The (known) Chronology of Gazipasa

Chronology of Gazipasa

The known history of human settlements in the area dates from 2000 B.C. But although they do not give us sufficient information, there are signs of earlier human settlements around Gazipaşa. The chronological history of Gazipasa goes like this:

Luwis, a branch of Hittites who are considered the ancestors of Lycians lived in an area called Kizzuvatna and Arzava a in the Hittite language that covers what we today call Cukurova and Antalya where Gazipasa is also located. It is most probable that the first human settlers of the area were Luwis that is to say with Hittites. Some lion figures found in the ruins around Karatepe (Sivasli) seem to confirm this hypothesis.

But the first important milestone in the history of Gazipasa is the year 628 B.C. when we come across the city of Selinus. There have been two cities throughout the history called by the same name, Selinus. One of them was in Sicily, a city founded by the Greeks from Megara-Hyblaia and the other one in southern Anatolia. The city of Selinus in Anatolia was an important port founded in the Cilicia region on the banks of the river Kestros which we today call Hacimusa. This city is Gazipasa of our times. It was an important port trading with Cyprus, Egypt and other important commercial centers of the Mediterranean.

The city came under the control of the Romans in 197 B.C. during the reign of Antiochos. In the 1st Century A.D. the Roman emperor Trajanus (98-117 AD.) got ill on his eastern expedition and died here in Selinus. The body of Trajanus was taken back to Rome by his successor Emperor Hadrianus and buried in a monumental tomb. That is why the city was named Trajanapolis for a certain period in its history.

Located on the western borders of Cilicia, Gazipasa’s fate has always been closely dependent on the events affecting Alanya, the most important settlement in the region. The city also witnessed a period when the pirates ruled the region. (There is further information about this period in other pages). In the year 65 B.C. Roman commander Pompeius cleaned up the region from the pirates and Selinus then became a small Roman settlement.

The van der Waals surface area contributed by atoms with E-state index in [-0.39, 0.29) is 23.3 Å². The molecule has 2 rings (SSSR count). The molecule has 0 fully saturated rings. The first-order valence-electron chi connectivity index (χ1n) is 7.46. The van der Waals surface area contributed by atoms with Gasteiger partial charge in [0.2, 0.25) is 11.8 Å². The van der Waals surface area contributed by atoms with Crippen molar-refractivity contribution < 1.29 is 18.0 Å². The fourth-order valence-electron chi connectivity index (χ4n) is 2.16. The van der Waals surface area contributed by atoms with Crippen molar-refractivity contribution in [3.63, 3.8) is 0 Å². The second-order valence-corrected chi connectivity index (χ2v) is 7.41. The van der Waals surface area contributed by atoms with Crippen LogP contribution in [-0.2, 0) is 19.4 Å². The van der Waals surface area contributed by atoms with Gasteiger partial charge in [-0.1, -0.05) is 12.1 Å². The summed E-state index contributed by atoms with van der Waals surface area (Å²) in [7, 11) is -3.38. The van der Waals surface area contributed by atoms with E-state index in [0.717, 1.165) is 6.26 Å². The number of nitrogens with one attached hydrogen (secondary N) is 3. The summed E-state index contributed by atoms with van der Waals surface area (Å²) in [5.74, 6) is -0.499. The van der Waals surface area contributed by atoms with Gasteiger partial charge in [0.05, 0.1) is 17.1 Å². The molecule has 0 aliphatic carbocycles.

The Roman period that began in the 1st Century B.C. continued in the region until the 6th Century A.D. Selinus became a diocese during the period of Christianity under the archbishop of Seleukia, now called Silifke.

Beginning with the 6th Century A.D. Southern Mediterranean became a territory of the Byzantium or East Roman Empire.

By the 13th Century AD., the Seljuks became a powerful state in Anatolia, spreading over territories formerly controlled by Byzantium. The Seljuk ruler Alaiddin Keykubat (1220-1237) annexed the region of Alanya and Gazipaşa to his empire in 1221. During this period Selinus is named “Selinti” by the Seljuk Turks. Perhaps this name was inspired by the Turkish word “sel” which means torrent and the frequent floods in the region caused by five rivers that come down from the Taurus Mountains and flow into the sea.

After the Seljuks, Anatolia was divided into various autonomous principalities. During this period Antalya and surroundings came tinder the rule of Teke Principality while Gazipaşa (Selinti) and the region east of it belonged to the Karamanogullari.

When Ottomans appeared on the stage of history, Gedik Ahmet Paşa, the admiral of Sultan Mehmet the Conqueror’s navy captured Alanya in 1470 and Selinti, Anamur and Silifke and the surrounding region from the Karamanogullari in 1472 and the whole area came under the Ottoman rule.

War of Independence and the Republican Period The people of Selinti (Gazipaşa) took sides with Mustafa Kemal Ataturk and forces of national liberation. They fought the insurgents against nationalist forces on the Toros Mountains. After Turkey was proclaimed a republic, the town was given the name Gazipasa, one of the bynames of Ataturk, as a sign of the valiant struggle the townsmen gave during the War of Independence.

Life | Outdoors